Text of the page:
Read Halloween Candy Online

Authors: Douglas Clegg

Halloween Candy

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Halloween Candy: Three Tales of Horror by Douglas Clegg is published in ebook form by Alkemara Press.

All stories and text in this ebook are copyright 1989-2009 Douglas Clegg. All rights reserved. Illustrations from Isis by Glenn Chadbourne, used here with permission. Cover titling utilizes the Zombified font created by Chad Savage at SinisterVisions.com. Fly design by DeenaWarnerDesign.com

The author grants the reader permission to distribute, re-post and pass around this ebook so long as nothing is altered or changed, and no text or illustration is removed from it.

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Dear Reader,

Here are three stories of the macabre I've written, to be read on an October night, preferably after dark.

I've also included information about
Isis
, my new book that's out in bookstores as of fall 2009. Here is an excerpt, some links, and other information about Isis --a book I do not want you to miss. Thank you,

Douglas Clegg

Visit my website at DouglasClegg.com

Find out more about Isis

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Table of Contents

About Isis

About the Author & Illustrator

Excerpt from Isis, A Tale of the Supernatural

Illustration from Isis

The Three Tales:

Where Flies Are Born

The Machinery of Night

265 and Heaven

More

Other Books

Play the Isis Game

Watch the Isis video

Read Isis

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A Supernatural Excerpt from the Book

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BE CAREFUL

WHAT YOU

WISH FOR...

New York Times

bestselling author

Douglas Clegg

brings u
s
Isis,
a beautifully

illustrated,

unforgettable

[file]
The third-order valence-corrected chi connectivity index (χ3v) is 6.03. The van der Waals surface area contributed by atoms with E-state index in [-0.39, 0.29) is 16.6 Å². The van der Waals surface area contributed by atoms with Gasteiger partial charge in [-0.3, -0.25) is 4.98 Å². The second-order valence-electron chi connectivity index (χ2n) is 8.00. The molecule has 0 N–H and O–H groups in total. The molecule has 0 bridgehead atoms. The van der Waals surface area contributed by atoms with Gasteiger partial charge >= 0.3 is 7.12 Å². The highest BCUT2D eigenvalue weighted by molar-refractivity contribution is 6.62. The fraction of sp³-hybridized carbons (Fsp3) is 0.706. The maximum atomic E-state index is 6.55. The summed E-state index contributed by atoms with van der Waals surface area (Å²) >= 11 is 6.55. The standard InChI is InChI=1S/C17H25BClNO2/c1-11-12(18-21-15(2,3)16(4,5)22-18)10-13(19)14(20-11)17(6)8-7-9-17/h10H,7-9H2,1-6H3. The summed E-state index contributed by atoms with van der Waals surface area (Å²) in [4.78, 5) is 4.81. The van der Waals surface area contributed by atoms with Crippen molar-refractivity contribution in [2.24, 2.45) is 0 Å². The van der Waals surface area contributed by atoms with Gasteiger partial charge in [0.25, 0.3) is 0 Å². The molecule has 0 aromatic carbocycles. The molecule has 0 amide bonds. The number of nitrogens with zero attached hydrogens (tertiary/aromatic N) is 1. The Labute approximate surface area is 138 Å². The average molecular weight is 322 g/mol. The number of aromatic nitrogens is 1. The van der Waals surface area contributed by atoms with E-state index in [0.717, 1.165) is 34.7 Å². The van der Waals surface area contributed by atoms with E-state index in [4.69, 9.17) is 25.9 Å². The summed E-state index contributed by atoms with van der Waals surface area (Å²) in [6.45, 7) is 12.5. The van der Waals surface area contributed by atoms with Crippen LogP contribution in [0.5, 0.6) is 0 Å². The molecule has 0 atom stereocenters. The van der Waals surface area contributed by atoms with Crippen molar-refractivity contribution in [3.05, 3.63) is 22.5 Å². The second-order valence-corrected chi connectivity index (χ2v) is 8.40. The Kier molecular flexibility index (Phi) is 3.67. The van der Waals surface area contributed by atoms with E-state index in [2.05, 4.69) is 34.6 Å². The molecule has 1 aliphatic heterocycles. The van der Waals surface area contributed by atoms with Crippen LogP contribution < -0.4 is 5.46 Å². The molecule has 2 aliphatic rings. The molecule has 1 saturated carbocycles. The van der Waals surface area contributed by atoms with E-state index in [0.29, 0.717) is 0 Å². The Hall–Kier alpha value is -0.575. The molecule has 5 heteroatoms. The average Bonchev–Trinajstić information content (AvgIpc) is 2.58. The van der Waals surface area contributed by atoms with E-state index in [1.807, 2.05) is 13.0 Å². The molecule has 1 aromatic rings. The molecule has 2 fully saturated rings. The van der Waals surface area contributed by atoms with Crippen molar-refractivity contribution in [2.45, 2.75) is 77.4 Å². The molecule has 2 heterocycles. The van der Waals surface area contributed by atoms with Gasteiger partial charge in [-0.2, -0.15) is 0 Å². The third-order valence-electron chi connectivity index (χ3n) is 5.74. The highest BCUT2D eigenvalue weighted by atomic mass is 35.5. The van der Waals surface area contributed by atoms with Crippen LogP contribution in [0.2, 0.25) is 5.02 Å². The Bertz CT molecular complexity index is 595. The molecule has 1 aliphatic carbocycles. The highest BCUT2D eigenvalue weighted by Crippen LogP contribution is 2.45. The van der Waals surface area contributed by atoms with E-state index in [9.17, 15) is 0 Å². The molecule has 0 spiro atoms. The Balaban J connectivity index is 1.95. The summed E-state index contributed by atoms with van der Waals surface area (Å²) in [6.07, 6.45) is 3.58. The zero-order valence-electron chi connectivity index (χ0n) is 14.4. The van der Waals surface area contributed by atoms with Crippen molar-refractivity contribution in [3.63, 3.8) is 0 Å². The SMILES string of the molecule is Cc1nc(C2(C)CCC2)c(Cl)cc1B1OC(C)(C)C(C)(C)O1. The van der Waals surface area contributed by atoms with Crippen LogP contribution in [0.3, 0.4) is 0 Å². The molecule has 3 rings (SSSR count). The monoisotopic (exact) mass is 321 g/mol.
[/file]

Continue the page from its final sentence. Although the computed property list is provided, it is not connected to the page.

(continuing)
novella that is sure

to become a classic

tale of the

supernatural.

If you lost

someone you

loved,

what would you

pay

to bring them back

from the dead?

About the Book

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New York Times
bestselling author Douglas Clegg brings us
Isis,
a beautifully illustrated, unforgettable novella that is sure to become a classic tale of the supernatural.

If you lost someone you loved, what would you pay to bring them back from the dead?

Old Marsh, the gardener at Belerion Hall, warned the Villiers girl about the old ruins along the seacliffs. “Never go in, miss. Never say a prayer at its door. If you are angry, do not seek revenge by the Laughing Maiden stone, or at the threshold of the Tombs. There be those who listen for oaths and vows…. What may be said in innocence and ire becomes flesh and blood in such places.”

She was born Iris Catherine Villiers. She became Isis.

From childhood until her sixteenth year, Iris Villiers wandered the stonehedged gardens and the steep cliffs along the coast of Cornwall near her ancestral home. Surrounded by the stern judgments of her grandfather—

the Gray Minister—and the taunts of her cruel governess, Iris finds solace in her beloved older brother who has always protected her. But when a tragic accident occurs from the ledge of an open window, Iris discovers that she possesses the ability to speak to the dead...

Be careful what you wish for.

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About the Author

Douglas Clegg
is the
New York Times
bestselling author of
The Priest of
Blood,
Afterlife
, and
The Hour Before Dark
, among other novels. His short story collection,
The Machinery of Night